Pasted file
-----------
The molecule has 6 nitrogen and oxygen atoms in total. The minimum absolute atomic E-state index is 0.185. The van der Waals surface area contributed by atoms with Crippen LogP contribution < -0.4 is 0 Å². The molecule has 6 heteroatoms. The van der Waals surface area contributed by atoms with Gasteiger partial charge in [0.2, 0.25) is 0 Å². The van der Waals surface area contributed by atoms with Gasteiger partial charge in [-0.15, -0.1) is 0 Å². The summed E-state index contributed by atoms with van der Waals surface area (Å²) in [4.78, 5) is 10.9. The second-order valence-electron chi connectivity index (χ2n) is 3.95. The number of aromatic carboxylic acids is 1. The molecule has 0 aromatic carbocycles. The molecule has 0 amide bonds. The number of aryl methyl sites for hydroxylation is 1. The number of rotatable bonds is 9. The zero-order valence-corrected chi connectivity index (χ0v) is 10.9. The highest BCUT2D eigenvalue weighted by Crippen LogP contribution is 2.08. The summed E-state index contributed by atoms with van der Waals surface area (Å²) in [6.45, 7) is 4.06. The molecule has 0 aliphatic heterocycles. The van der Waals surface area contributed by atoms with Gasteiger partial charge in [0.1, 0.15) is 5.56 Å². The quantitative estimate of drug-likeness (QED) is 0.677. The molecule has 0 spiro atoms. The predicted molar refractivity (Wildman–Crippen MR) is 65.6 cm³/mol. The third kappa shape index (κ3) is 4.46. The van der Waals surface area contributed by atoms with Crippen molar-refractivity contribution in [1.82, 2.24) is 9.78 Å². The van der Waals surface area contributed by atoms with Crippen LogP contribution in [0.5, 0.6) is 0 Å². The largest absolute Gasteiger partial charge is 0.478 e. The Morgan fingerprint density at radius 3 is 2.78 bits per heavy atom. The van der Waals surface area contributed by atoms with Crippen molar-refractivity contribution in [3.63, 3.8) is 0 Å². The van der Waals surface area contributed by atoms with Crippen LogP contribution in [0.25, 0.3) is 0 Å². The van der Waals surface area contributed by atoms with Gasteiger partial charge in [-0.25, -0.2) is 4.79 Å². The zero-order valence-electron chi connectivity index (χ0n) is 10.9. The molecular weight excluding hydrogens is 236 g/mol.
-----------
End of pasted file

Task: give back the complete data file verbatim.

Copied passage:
The molecule has 6 nitrogen and oxygen atoms in total. The minimum absolute atomic E-state index is 0.185. The van der Waals surface area contributed by atoms with Crippen LogP contribution < -0.4 is 0 Å². The molecule has 6 heteroatoms. The van der Waals surface area contributed by atoms with Gasteiger partial charge in [0.2, 0.25) is 0 Å². The van der Waals surface area contributed by atoms with Gasteiger partial charge in [-0.15, -0.1) is 0 Å². The summed E-state index contributed by atoms with van der Waals surface area (Å²) in [4.78, 5) is 10.9. The second-order valence-electron chi connectivity index (χ2n) is 3.95. The number of aromatic carboxylic acids is 1. The molecule has 0 aromatic carbocycles. The molecule has 0 amide bonds. The number of aryl methyl sites for hydroxylation is 1. The number of rotatable bonds is 9. The zero-order valence-corrected chi connectivity index (χ0v) is 10.9. The highest BCUT2D eigenvalue weighted by Crippen LogP contribution is 2.08. The summed E-state index contributed by atoms with van der Waals surface area (Å²) in [6.45, 7) is 4.06. The molecule has 0 aliphatic heterocycles. The van der Waals surface area contributed by atoms with Gasteiger partial charge in [0.1, 0.15) is 5.56 Å². The quantitative estimate of drug-likeness (QED) is 0.677. The molecule has 0 spiro atoms. The predicted molar refractivity (Wildman–Crippen MR) is 65.6 cm³/mol. The third kappa shape index (κ3) is 4.46. The van der Waals surface area contributed by atoms with Crippen molar-refractivity contribution in [1.82, 2.24) is 9.78 Å². The van der Waals surface area contributed by atoms with Crippen LogP contribution in [0.5, 0.6) is 0 Å². The largest absolute Gasteiger partial charge is 0.478 e. The Morgan fingerprint density at radius 3 is 2.78 bits per heavy atom. The van der Waals surface area contributed by atoms with Crippen molar-refractivity contribution in [3.63, 3.8) is 0 Å². The van der Waals surface area contributed by atoms with Crippen LogP contribution in [0.25, 0.3) is 0 Å². The van der Waals surface area contributed by atoms with Gasteiger partial charge in [-0.25, -0.2) is 4.79 Å². The zero-order valence-electron chi connectivity index (χ0n) is 10.9. The molecular weight excluding hydrogens is 236 g/mol.